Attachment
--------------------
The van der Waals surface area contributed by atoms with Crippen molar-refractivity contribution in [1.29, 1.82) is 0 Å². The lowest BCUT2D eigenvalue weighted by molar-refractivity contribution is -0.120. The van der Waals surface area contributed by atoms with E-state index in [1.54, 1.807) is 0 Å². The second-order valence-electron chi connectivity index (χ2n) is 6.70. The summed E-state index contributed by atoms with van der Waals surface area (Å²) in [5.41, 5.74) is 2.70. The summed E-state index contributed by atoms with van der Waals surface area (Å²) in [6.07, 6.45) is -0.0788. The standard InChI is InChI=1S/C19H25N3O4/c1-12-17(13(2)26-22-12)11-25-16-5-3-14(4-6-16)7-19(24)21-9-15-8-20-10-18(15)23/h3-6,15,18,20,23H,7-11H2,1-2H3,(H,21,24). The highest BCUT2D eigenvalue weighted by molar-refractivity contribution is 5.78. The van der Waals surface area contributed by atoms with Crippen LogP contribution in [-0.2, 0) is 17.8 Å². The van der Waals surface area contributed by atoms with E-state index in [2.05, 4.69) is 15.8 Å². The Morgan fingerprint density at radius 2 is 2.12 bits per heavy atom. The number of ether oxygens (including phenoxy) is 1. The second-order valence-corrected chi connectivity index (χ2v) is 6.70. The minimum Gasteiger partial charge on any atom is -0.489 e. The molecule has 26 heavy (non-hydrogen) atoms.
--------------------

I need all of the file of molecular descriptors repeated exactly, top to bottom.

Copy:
The van der Waals surface area contributed by atoms with Crippen molar-refractivity contribution in [1.29, 1.82) is 0 Å². The lowest BCUT2D eigenvalue weighted by molar-refractivity contribution is -0.120. The van der Waals surface area contributed by atoms with E-state index in [1.54, 1.807) is 0 Å². The second-order valence-electron chi connectivity index (χ2n) is 6.70. The summed E-state index contributed by atoms with van der Waals surface area (Å²) in [5.41, 5.74) is 2.70. The summed E-state index contributed by atoms with van der Waals surface area (Å²) in [6.07, 6.45) is -0.0788. The standard InChI is InChI=1S/C19H25N3O4/c1-12-17(13(2)26-22-12)11-25-16-5-3-14(4-6-16)7-19(24)21-9-15-8-20-10-18(15)23/h3-6,15,18,20,23H,7-11H2,1-2H3,(H,21,24). The highest BCUT2D eigenvalue weighted by molar-refractivity contribution is 5.78. The van der Waals surface area contributed by atoms with Crippen LogP contribution in [-0.2, 0) is 17.8 Å². The van der Waals surface area contributed by atoms with E-state index in [2.05, 4.69) is 15.8 Å². The Morgan fingerprint density at radius 2 is 2.12 bits per heavy atom. The number of ether oxygens (including phenoxy) is 1. The second-order valence-corrected chi connectivity index (χ2v) is 6.70. The minimum Gasteiger partial charge on any atom is -0.489 e. The molecule has 26 heavy (non-hydrogen) atoms.